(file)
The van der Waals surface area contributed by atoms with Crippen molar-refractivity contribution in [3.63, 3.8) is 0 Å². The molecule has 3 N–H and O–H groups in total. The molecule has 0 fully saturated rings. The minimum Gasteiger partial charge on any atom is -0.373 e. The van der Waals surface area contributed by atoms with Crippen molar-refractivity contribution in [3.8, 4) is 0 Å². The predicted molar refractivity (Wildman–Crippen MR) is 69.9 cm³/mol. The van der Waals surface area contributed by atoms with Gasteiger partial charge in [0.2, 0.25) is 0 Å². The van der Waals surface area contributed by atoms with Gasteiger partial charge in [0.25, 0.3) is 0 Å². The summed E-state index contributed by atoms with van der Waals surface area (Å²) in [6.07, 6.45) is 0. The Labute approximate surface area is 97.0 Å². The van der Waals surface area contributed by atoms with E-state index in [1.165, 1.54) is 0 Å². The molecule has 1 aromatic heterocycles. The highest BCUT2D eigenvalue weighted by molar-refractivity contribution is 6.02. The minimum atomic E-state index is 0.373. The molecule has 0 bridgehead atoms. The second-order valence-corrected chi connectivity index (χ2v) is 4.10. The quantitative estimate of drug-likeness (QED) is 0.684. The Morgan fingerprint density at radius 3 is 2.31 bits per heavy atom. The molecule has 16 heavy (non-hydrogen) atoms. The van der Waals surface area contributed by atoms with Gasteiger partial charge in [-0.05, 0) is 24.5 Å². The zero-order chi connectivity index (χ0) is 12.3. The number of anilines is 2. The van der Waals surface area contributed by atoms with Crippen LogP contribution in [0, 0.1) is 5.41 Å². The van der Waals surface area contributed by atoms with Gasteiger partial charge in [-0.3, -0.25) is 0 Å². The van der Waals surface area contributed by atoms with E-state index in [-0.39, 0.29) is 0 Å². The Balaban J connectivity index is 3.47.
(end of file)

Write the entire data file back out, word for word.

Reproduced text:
The van der Waals surface area contributed by atoms with Crippen molar-refractivity contribution in [3.63, 3.8) is 0 Å². The molecule has 3 N–H and O–H groups in total. The molecule has 0 fully saturated rings. The minimum Gasteiger partial charge on any atom is -0.373 e. The van der Waals surface area contributed by atoms with Crippen molar-refractivity contribution in [3.8, 4) is 0 Å². The predicted molar refractivity (Wildman–Crippen MR) is 69.9 cm³/mol. The van der Waals surface area contributed by atoms with Gasteiger partial charge in [0.2, 0.25) is 0 Å². The van der Waals surface area contributed by atoms with Gasteiger partial charge in [0.25, 0.3) is 0 Å². The summed E-state index contributed by atoms with van der Waals surface area (Å²) in [6.07, 6.45) is 0. The Labute approximate surface area is 97.0 Å². The van der Waals surface area contributed by atoms with E-state index in [1.165, 1.54) is 0 Å². The molecule has 1 aromatic heterocycles. The highest BCUT2D eigenvalue weighted by molar-refractivity contribution is 6.02. The minimum atomic E-state index is 0.373. The molecule has 0 bridgehead atoms. The second-order valence-corrected chi connectivity index (χ2v) is 4.10. The quantitative estimate of drug-likeness (QED) is 0.684. The Morgan fingerprint density at radius 3 is 2.31 bits per heavy atom. The molecule has 16 heavy (non-hydrogen) atoms. The van der Waals surface area contributed by atoms with Gasteiger partial charge in [-0.05, 0) is 24.5 Å². The zero-order chi connectivity index (χ0) is 12.3. The number of anilines is 2. The van der Waals surface area contributed by atoms with Crippen LogP contribution in [0, 0.1) is 5.41 Å². The van der Waals surface area contributed by atoms with Gasteiger partial charge in [-0.3, -0.25) is 0 Å². The van der Waals surface area contributed by atoms with E-state index in [-0.39, 0.29) is 0 Å². The Balaban J connectivity index is 3.47.